The Social Security Death Index contains 87,890,604 records from the year 1937 through 2011. These records were collected from the Social Security Administration. Individuals who wish to learn more about the records in the Social Security Death Index can visit the Social Security Administration .
The records collected in the Social Security Death Index display the first, middle and last name of the deceased, along with date of birth, date of death, age at death, first known location and last known residence.
The Social Security Administration is responsible for compiling the records found in the Social Security Death Index. Individuals who need information on how to obtain copies of these records should use the following information to contact the Social Security Administration.
Social Security Administration
6401 Security Boulevard
Baltimore, Maryland 21235
The Social Security Administration was introduced during the Great Depression Era in 1935 to ensure that citizens over 65 years old would receive a monthly stipend to help with living expenses. In 1936, social security numbers were distributed by the U.S. Postal Service to help the Social Security Administration track and properly credit workers who were having payroll deductions taken towards future Social Security payments. Although allowances for disability and medical insurance have been added in later years, the Social Security Administration, which began as a board of three members appointed by President Roosevelt, has grown considerably since that time.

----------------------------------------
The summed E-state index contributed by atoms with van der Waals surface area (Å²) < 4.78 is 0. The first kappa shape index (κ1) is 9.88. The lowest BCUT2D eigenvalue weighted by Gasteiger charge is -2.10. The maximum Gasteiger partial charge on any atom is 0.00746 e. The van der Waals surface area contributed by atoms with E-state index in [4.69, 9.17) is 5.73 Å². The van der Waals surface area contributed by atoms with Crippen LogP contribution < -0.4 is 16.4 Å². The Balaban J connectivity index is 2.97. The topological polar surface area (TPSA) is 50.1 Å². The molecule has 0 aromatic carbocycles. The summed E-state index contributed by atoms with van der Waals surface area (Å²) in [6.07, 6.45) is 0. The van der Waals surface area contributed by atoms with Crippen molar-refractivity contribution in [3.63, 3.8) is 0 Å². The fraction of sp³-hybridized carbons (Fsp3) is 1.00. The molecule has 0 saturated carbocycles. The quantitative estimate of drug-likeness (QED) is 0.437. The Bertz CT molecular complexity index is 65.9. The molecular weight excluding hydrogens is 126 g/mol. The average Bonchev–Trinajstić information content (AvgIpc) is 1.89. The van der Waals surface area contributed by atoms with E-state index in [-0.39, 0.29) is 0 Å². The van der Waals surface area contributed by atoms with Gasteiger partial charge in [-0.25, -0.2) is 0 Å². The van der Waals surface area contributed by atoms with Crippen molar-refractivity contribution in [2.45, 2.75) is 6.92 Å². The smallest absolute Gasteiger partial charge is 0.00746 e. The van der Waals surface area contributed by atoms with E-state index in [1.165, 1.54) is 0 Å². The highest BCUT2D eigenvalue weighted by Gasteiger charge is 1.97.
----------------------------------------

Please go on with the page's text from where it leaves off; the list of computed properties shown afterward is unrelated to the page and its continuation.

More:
The Social Security Administration has an extensive archives collection of records, including vital records like death certificates that support the death index, which is constantly being updated. Most of the records relate to the history of the Social Security Administration, including audio recordings of several presidents, legislative meetings, and photographs. In 1963, the Historian's Office was created to fully document and archive the records already amassed and put in a system to keep recording its history. This included gathering oral histories from witnesses to various Social Security related events.
The Social Security Death Index is compiled using the information from the Social Security Administration's databases, but it is updated by NTIS, an outside company. Also, the death index is available online or for download, but it must be purchased. Usually, businesses subscribe to the Social Security Death Index in order to prevent identity fraud and determine whether a person is truly deceased. However, after the Freedom of Information Act, the public won the right to download or view the full death index file.
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